On 14 February 1946 in Warsaw Associate Judge Antoni Krzętowski, delegated to the Warszawa-Miasto Branch of the Main Commission for the Investigation of German Crimes, interviewed the person named below as a witness, without taking an oath. The witness was advised of the obligation to speak the truth and of the criminal liability for making false declarations, and testified as follows:

Name and surname Aniela Tomaszewska
Parents’ names Franciszek and Wiktoria, née Piątkowska
Date of birth 25 July 1894 in Warsaw
Place of residence Warsaw, Stanisławowska Street 75, flat 56
Occupation engaged in trade
Education four classes of secondary school
Religion Roman Catholic
Criminal record none

My husband, Bronisław, was the chairman of the Association of Small Traders in Warsaw, which was named "Strength through Unity". This was also the place of employment of my son, Zbigniew Hubert Tomaszewski.

On 3 February 1943, following the denunciation by one of my son’s colleagues from a clandestine Polish organisation, whose surname I am unable to provide at this moment, but undertake to report presently, all of the officials of “Strength and Unity” were arrested by the Gestapo. My husband was arrested in our apartment at Grzybowska Street 69, flat 3, and my son in our daughter’s apartment at Prosta Street 50. Our daughter, Zofia Smardzewska, was arrested together with our son.

My son was subsequently shot by the Germans – 12 February 1943 in the Chojnowski Forest near Piaseczno, in the township of Stefanów, where he was taken from Pawiak. 74 people were executed together with him. The victims of this execution were buried by the Germans in a mass grave, from which on 9 May 1945 – acting on my own initiative and with the consent of the Polish authorities – I exhumed my son’s body and buried it at Powązkowski Cemetery.

The former President of Warsaw, Słomiński, and a certain Tadeusz Sobieszczański, were also exhumed in addition to my son. Their exhumations were also organised by their families, but only, as far as I recollect, in July 1945. The other bodies are still lying in the grave. In the majority of cases the bodies were intertwined, or even joined with each other, as if embracing, and I therefore think that the victims were buried while still alive.

Apart from those mentioned above, I now know the surnames of some of the other persons who were executed along with my son: Stefan Mulewicz, son of Franciszek and Władysława, arrested by the Germans on 6 February 1943, and Bolesław Łyczewski, a tailor. I learned these details from the papers that I found upon the abovementioned men while searching for my son’s body. I have determined the date of Mulewicz’s arrest on the basis of a Pawiak deposit receipt that he had with him, for detainees would have their belongings taken from them and a receipt issued on the day of their arrest. I found an identical receipt, dated 3 February 1943, on the body of my son.

In April 1943 I was summoned to the German police precinct located on Jasna Street, where a German policeman informed me of my son’s death. He told me that the information had been passed on from Pawiak, but that they did not state a cause of death. Only the date of death, 12 February 1943, was given.

I knew that my son was dead beforehand, for I was informed of the event by Stanisław Dangel, who in 1943 – as far as I recollect – was imprisoned in Pawiak (turned in by the same Gestapo informer, my son’s colleague from the organisation). Dangel informed me of my son’s death while he was still at liberty. He must have had some contacts with persons imprisoned in Pawiak.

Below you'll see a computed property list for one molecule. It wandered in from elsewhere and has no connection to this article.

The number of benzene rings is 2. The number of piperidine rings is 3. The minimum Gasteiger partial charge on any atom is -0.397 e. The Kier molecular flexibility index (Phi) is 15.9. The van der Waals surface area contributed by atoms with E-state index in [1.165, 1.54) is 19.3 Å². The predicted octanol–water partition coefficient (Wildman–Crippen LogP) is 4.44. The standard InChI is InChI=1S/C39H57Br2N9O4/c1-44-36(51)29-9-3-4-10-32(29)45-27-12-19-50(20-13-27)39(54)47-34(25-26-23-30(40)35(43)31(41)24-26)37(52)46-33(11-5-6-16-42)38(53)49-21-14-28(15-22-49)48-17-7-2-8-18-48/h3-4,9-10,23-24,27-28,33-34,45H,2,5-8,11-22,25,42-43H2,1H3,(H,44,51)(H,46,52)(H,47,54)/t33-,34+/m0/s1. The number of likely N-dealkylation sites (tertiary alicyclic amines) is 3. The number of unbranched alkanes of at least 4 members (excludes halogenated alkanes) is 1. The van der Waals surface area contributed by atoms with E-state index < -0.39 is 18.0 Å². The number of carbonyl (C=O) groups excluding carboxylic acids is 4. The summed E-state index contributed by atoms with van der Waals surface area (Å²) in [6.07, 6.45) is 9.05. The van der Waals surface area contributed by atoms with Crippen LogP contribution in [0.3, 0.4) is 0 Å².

I know from my husband, who on 10 June 1945 returned from Mauthausen (he had previously been through Oświęcim and Oranienburg), that amongst the personnel of Pawiak were persons who facilitated contacts between detainees and the outside. My husband mentioned the surname of one Doctor "Wacek" – an ophthalmologist who during the occupation worked as the Polish physician at Ujazdowski Hospital, and also took turns of duty as an ophthalmologist at Pawiak.

I don’t know his present whereabouts or status.

My husband and daughter (she was also imprisoned at Pawiak, and subsequently transported

to Oświęcim, where she perished) also mentioned the surname of a certain Łapińska, a female Pawiak warden whom the prisoners called “Dear Mother”. I received smuggled messages from my daughter through Łapińska›s agency.

I don’t know her present address. I know that she was sent to Oświęcim in 1944, but is still alive. Maria Poterańska saw her in Kraków in the spring of 1945. Poterańska is not in touch with her now.

If I have an opportunity to establish the surname of “Doctor Wacek”, and maybe also his address, then I will submit this data to the citizen judge.

The wife of Stanisław Dangel, Helena Dangel, worked for some time as an internist at Pawiak. She currently resides at the following address: Warsaw, Czerwonego Krzyża Street 13.

I would like to correct my deposition: Only my husband, son, daughter, and the chairman of the "Strength through unity" association, Stefan Szczepański (currently residing in Radość near Otwock, where he owns a house), were arrested on 3 February 1943, while the remaining officials of the association were detained only two weeks later. The following were arrested and put in Pawiak prison along with them: one Wirt (residing in Radość), Rymsza (residing in Warsaw, in the Praga district) and Jankowski (residing in Pruszków), who told me that all these arrests were due to the fact that the Germans suspected that the association’s premises were being used as the headquarters of the main Polish clandestine organisation.

In connection with the above, the following were also arrested and detained at Pawiak: Tadeusz and Henryk Dzięgielewski. Currently they are both employed at the Polish YMCA in Warsaw.